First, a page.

The other day, I took on a post by Stanford professor Bob Sutton, author of The No Asshole Rule, called 12 Things Good Bosses Believe. Contrary to Sutton's view that the business world revolves around the needs of each and every employee, I actually think managers are paid to run companies.
As a CEO, board member, shareholder, or even as an enlightened employee, I would want my managers to focus on far more than just making their employees feel engaged, acknowledged, and empowered. What good is all that if the company flops because nobody's paying attention to customers and the business?
To that end, here's my list of 10 Things Good Managers Believe
- My overriding priority is to help my company achieve its strategic and operating goals by facilitating the efficient flow of business and decision-making.
- It's my job to behave like a mature adult by being genuine and empathetic with my own and other's issues, especially when everyone else is acting out like spoiled children.
- If I don't work my tail off and be hands-on when necessary, I can't expect anybody else to do it either.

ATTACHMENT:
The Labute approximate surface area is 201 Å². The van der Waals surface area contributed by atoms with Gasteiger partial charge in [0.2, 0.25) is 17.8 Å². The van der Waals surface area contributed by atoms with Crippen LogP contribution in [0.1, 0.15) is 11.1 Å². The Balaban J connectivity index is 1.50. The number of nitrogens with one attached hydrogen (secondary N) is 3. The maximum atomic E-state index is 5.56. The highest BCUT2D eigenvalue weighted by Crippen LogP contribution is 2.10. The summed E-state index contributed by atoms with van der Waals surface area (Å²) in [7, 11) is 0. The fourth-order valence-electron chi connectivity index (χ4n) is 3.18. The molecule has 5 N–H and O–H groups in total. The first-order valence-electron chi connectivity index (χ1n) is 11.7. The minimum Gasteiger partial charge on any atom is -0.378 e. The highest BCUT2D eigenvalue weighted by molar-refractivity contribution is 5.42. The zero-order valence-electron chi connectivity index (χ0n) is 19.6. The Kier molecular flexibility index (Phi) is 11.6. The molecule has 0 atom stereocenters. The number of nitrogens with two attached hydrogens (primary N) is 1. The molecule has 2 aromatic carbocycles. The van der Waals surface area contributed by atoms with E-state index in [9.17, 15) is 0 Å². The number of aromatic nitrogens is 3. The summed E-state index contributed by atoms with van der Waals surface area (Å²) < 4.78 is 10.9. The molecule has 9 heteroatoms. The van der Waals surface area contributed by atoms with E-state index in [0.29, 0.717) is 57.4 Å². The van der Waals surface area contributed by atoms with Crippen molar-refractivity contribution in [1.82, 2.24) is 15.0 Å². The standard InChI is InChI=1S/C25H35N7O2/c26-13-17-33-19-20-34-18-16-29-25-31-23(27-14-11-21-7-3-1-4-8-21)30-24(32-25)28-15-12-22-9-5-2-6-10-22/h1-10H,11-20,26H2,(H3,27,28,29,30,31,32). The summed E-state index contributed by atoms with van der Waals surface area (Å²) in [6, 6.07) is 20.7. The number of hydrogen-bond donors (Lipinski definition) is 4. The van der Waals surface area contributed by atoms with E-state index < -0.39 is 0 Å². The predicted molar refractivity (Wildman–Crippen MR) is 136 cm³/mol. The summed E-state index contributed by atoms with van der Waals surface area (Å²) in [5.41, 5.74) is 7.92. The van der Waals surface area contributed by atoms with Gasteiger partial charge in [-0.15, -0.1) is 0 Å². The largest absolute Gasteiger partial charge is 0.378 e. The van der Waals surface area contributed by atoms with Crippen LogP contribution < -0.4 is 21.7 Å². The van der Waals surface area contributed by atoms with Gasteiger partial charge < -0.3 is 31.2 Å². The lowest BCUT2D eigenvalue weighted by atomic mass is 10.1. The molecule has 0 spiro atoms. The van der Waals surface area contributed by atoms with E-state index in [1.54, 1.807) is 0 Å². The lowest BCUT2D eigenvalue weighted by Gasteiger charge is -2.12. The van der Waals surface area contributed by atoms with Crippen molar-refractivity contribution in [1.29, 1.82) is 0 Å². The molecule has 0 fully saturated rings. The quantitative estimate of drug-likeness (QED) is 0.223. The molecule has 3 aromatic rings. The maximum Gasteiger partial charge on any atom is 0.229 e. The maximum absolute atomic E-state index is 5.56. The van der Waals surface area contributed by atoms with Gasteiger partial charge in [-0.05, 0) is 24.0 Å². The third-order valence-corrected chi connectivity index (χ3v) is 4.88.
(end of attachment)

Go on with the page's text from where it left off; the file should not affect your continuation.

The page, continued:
- It's challenging but nevertheless critical to provide genuine feedback, both positive and negative, to my employees, peers, and management, and request the same from them.
- Compromising my ethical principles in the name of "the ends justify the means," or for any other reason, is unacceptable.
- It's my job to promote my team's accomplishments and take the heat for their failures.
- I need to provide my employees with the tools, training, and support they need to be effective, instead of setting unachievable goals and setting them up for failure.
- I shouldn't just "promote" a can-do, customer service attitude, but actually "walk the talk" when it comes to supporting customers and stakeholders.
- It's important to entrust my employees with as much responsibility as their capabilities will allow, and to hold them accountable for the same.
- I need to strike a balance between shielding my folks from the ripples of dysfunctional management and openly communicating events that may affect them.
That's what I think. Now, what do you think good managers believe?
Also check out: Aspiring Managers: Learn to Behave Like Adults
Image of John Mackey courtesy Whole Foods